- Associated Press - Tuesday, May 13, 2014

BLOOMINGTON, Ind. (AP) - As she stood beneath rows of hanging baskets overflowing with geraniums, petunias and ferns in the Hoosier Hills Career Center greenhouse, Ally Buhr said she had never considered herself to have a green thumb.

“I did not like plants at all,” Buhr told The Herald-Times (https://bit.ly/1lsDt9y ) of her hesitation to get involved in the school’s greenhouse in her first year at Hoosier Hills.

Now in her senior year after being involved in the HHCC’s annual plant sale for four years, Buhr says, “I do really enjoy it now, and I never thought I would as a freshman.”

Amy Remsburg, agriculture teacher at HHCC, gets her students involved in the greenhouse management, from seed sowing to selling the final product. She has been getting students involved in the greenhouse for years.

“It’s a learning experience for them to see what it takes to run a greenhouse,” she said. Remsburg works right along with the students, greeting customers as they walk in and telling them which direction to go to find certain plants.

With her guidance, the students choose what plants they’ll grow. They also sow the seeds, care for the sprouts, count up the inventory, develop order forms, create marketing materials and walk customers through the greenhouse while answering questions about the vegetables, herbs and flowers growing there.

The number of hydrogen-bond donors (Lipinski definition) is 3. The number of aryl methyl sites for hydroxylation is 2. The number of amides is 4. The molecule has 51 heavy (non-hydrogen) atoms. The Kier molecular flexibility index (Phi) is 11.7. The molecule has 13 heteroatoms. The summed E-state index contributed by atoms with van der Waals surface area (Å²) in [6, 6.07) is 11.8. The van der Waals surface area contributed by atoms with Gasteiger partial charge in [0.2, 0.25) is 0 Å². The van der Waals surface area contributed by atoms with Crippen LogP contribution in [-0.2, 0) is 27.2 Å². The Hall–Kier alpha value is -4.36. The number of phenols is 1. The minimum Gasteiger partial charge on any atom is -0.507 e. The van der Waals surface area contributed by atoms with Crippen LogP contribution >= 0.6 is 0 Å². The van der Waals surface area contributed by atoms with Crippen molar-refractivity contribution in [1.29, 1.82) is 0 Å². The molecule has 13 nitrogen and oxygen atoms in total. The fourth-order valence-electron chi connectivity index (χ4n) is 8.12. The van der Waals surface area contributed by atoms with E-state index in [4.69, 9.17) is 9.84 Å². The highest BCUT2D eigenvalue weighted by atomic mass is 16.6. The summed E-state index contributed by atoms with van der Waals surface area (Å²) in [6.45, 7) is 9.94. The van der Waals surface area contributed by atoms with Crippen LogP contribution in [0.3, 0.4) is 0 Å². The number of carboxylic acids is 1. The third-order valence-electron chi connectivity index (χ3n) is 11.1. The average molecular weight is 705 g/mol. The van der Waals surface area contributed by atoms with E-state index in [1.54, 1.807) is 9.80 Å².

The Hoosier Hills plant sale held last Thursday and Friday had annuals and perennials in full bloom. There were also lots of garden goodies such as peppers, lettuce and even chocolate cherry tomatoes.

“Kids learn better when they have a hands-on experience,” Buhr said. “I have a new appreciation for the business.”

Today, Buhr can tell you all about the effort it takes to make sure plants are not damaged and the dedication needed to work at a greenhouse. She can also identify her favorite flower: apricot cream New Guinea impatiens. “They’re the prettiest ones,” she said with a smile.

When she goes to Murray State University to major in agriculture education and equestrian management, she plans to take up a part-time job with a landscaping company. She’s also running for state office in Future Farmers of America in June.


Information from: The Herald Times, https://www.heraldtimesonline.com

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